We have taken a three-pronged approach to implementing the action plan: first, establish departmental and interdepartmental structures and processes in order to manage implementation; second, engage Canada at the national level and abroad by promoting the program for women, peace and security; and third, create programs to promote the theme of women, peace and security in fragile countries and those affected by conflict.

We implemented gender-based analysis training, which is given on a regular basis to all officers who are members of the Stabilization and Reconstruction Task Force, and more targeted training for officers chosen to develop internal expertise.

We also offer this training to officers working in other areas of the Department of Foreign Affairs and International Trade and in other government departments in order to promote a government-wide approach to implementing the action plan.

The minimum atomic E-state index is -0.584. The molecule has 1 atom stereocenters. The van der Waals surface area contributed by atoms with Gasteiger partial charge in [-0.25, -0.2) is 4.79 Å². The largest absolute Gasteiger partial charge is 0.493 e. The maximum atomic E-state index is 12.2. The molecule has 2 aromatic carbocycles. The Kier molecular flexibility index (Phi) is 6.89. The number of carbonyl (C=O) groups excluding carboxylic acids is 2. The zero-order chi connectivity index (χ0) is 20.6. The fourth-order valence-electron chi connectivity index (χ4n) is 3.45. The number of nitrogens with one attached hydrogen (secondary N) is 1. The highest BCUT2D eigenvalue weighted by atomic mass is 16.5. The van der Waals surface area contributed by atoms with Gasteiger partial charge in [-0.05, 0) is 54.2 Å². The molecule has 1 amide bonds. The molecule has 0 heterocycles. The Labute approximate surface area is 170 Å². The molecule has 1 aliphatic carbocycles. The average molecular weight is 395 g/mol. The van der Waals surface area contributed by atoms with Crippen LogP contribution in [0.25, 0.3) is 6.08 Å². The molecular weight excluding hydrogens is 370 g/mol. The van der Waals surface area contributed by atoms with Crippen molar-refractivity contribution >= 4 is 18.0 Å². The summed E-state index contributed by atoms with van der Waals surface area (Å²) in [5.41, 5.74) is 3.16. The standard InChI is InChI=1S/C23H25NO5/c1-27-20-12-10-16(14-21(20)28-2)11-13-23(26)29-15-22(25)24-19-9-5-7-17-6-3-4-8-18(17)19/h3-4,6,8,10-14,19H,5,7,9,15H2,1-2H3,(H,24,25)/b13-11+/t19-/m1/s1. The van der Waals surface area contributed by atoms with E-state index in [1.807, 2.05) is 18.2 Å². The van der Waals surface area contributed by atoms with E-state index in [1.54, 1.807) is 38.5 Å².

With regard to your more specific questions, I will be sure to pass your concerns on to the Minister of Foreign Affairs, Mr. Baird, but I think that, from the additional information I just gave you in this answer, you can see that our government feels strongly about human rights, particularly when it comes to the well-being of women and girls. We will be sure to take practical measures in developing this action plan.


Senator Jaffer: Leader, I appreciate your speaking to Minister Baird, and I appreciate your response, but your response had nothing to do with the national action plan.

Let me tell you what happened in June. The Human Rights Committee has regularly asked Foreign Affairs when the national action plan will be tabled. We again asked officials to appear before us. On May 6, 2013, the Human Rights Committee heard from Marie Gervais-Vidricaire, director general, Stabilization and Reconstruction Task Force at Foreign Affairs, Trade and Development Canada.

Ms. Gervais-Vidricaire said to us: